William Ferraiolo's Meditations on Self-Discipline and Failure is something like a general a self-help book for those seeking help to pull their life together, but it's not written in the typical style of a self-help book. It's written in the style of Marcus Aurelius' Meditations and is like it both in being a collection of assorted bits of advice and self-criticism and in being influenced by Ancient Stoicism. The book is written in the second person and includes advice interspersed with repeated censure of "you," the reader, denigrating your virtues, skills, and accomplishments and advising you to be more self-reliant, to take responsibility, be humble, and seek to better yourself. The criticizing tone is meant to emphasize that you are flawed, and the advice is meant to provoke self-improvement.
Some of the other themes that reappear throughout include cultivating strength, being brave, being grateful, not complaining about your miseries, simplifying your life, having realistic expectations, striving for challenging goals, not playing the victim, and many more. At times, the advice is written as something to read after particular events happens, such as after you say something stupid, after a person close to you commits suicide, or after someone libels you.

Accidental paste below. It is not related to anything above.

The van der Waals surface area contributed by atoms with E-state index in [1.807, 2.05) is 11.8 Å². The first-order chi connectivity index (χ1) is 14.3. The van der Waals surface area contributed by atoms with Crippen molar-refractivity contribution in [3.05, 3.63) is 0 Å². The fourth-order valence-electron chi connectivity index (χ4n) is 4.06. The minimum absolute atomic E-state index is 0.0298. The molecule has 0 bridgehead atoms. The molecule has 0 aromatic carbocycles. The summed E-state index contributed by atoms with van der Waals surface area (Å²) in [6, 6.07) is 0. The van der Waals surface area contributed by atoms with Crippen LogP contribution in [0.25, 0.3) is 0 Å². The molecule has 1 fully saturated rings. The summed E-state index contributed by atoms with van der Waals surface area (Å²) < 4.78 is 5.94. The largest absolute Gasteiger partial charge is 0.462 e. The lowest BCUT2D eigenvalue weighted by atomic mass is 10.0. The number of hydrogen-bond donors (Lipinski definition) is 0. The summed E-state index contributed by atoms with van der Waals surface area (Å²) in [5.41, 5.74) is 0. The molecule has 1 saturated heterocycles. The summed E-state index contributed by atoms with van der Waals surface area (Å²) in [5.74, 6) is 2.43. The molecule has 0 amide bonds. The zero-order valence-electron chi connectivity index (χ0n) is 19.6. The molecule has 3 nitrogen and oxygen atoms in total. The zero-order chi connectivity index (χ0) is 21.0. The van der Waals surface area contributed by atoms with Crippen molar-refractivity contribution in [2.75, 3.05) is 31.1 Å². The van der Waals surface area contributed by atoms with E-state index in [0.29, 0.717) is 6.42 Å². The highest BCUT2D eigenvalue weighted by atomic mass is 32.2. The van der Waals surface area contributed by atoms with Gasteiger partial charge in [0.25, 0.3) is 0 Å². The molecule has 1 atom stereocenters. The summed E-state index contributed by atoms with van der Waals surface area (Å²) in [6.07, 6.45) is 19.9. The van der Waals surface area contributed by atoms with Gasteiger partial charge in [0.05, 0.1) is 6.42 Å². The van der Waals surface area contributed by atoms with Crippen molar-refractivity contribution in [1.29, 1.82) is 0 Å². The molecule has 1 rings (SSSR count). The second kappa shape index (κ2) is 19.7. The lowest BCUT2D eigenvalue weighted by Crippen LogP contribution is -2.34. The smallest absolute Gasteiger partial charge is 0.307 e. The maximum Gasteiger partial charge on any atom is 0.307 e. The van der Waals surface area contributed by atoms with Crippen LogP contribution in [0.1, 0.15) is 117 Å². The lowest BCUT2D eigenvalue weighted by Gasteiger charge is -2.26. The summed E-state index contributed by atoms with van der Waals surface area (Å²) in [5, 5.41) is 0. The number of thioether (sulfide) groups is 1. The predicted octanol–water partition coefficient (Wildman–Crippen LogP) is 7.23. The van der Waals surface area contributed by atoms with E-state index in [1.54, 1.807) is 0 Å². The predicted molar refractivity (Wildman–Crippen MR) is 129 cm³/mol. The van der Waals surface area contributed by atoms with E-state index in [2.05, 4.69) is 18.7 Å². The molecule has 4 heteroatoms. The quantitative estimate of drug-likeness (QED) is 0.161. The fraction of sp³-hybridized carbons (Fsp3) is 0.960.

Since the book is Stoic in outlook, the relationship between Stoicism and Cognitive Behavioral Therapy (CBT) is worth noting. Other writers have described this relationship elsewhere, such as that one of the founders of CBT, Albert Ellis, was influenced by Ancient Stoic figures like Epictetus. So, it is quite interesting that, in this very Stoic book, there are many echoes of CBT. Ferraiolo is, for one, focused on promoting self-improvement through changing one's thought process, and he even at times recommends recording your thoughts, shortcomings, and activities. Also, many of the bad habits he criticizes do resemble the mental distortions that CBT focuses on avoiding, such as mind-reading, discounting positives, and blaming others (though Ferraiolo doesn't use those terms). It's not clear if the connection is intentional, and the book probably could've been improved by making the connection more explicit and even using a comprehensive list of mental distortions as an organizing principle.
In fact, the main criticism of this book is that it's rather disorganized. In this it resembles Marcus Aurelius' Meditations, but whereas that was simply a set of notes Marcus Aurelius wrote for his own purposes and not intended for publication, this is written for readers and could benefit from structure, such as by organizing the chapters around particular themes.
In the end, however, it's a very accessible book – it's quite short and the style is mostly of simple and clear. It's audience includes both people whose life may not be going so well and need a good kick in the pants to get their life sorted, as well as people who are doing pretty well but might need some encouragement to keep working for improvement. In that way, it can serve as good inspiration for anyone struggling to progress down the hard road of self-improvement.
© 2018 Joseph Kranak
Joseph Kranak, Wilbur Wright College